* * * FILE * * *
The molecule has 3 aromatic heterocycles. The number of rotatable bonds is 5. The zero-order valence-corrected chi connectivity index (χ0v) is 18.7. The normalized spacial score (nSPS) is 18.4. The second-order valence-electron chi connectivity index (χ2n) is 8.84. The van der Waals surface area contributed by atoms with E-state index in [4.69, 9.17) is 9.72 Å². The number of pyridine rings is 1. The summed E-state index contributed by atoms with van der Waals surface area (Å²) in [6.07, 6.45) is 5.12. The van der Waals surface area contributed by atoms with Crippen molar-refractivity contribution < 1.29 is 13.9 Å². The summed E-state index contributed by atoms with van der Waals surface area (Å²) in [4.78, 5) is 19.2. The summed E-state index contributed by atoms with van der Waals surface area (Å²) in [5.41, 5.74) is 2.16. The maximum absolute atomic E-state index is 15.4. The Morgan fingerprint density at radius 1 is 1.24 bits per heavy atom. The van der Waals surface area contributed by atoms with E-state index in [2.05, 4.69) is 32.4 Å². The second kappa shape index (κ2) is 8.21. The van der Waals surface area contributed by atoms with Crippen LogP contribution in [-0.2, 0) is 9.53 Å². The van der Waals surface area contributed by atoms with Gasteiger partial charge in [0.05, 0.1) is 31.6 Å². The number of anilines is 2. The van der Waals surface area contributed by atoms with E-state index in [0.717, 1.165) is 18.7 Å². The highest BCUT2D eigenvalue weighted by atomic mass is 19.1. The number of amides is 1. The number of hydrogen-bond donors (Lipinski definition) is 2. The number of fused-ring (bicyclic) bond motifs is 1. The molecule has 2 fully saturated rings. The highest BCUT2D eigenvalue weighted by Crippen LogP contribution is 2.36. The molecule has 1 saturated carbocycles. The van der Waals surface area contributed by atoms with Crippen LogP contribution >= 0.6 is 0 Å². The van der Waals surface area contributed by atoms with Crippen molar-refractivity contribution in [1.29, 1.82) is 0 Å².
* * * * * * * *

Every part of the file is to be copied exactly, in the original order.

The molecule has 3 aromatic heterocycles. The number of rotatable bonds is 5. The zero-order valence-corrected chi connectivity index (χ0v) is 18.7. The normalized spacial score (nSPS) is 18.4. The second-order valence-electron chi connectivity index (χ2n) is 8.84. The van der Waals surface area contributed by atoms with E-state index in [4.69, 9.17) is 9.72 Å². The number of pyridine rings is 1. The summed E-state index contributed by atoms with van der Waals surface area (Å²) in [6.07, 6.45) is 5.12. The van der Waals surface area contributed by atoms with Crippen molar-refractivity contribution < 1.29 is 13.9 Å². The summed E-state index contributed by atoms with van der Waals surface area (Å²) in [4.78, 5) is 19.2. The summed E-state index contributed by atoms with van der Waals surface area (Å²) in [5.41, 5.74) is 2.16. The maximum absolute atomic E-state index is 15.4. The Morgan fingerprint density at radius 1 is 1.24 bits per heavy atom. The van der Waals surface area contributed by atoms with E-state index in [2.05, 4.69) is 32.4 Å². The second kappa shape index (κ2) is 8.21. The van der Waals surface area contributed by atoms with Crippen LogP contribution in [-0.2, 0) is 9.53 Å². The van der Waals surface area contributed by atoms with Gasteiger partial charge in [0.05, 0.1) is 31.6 Å². The number of anilines is 2. The van der Waals surface area contributed by atoms with E-state index in [0.717, 1.165) is 18.7 Å². The highest BCUT2D eigenvalue weighted by atomic mass is 19.1. The number of amides is 1. The number of hydrogen-bond donors (Lipinski definition) is 2. The number of fused-ring (bicyclic) bond motifs is 1. The molecule has 2 fully saturated rings. The highest BCUT2D eigenvalue weighted by Crippen LogP contribution is 2.36. The molecule has 1 saturated carbocycles. The van der Waals surface area contributed by atoms with Crippen LogP contribution >= 0.6 is 0 Å². The van der Waals surface area contributed by atoms with Crippen molar-refractivity contribution in [1.29, 1.82) is 0 Å².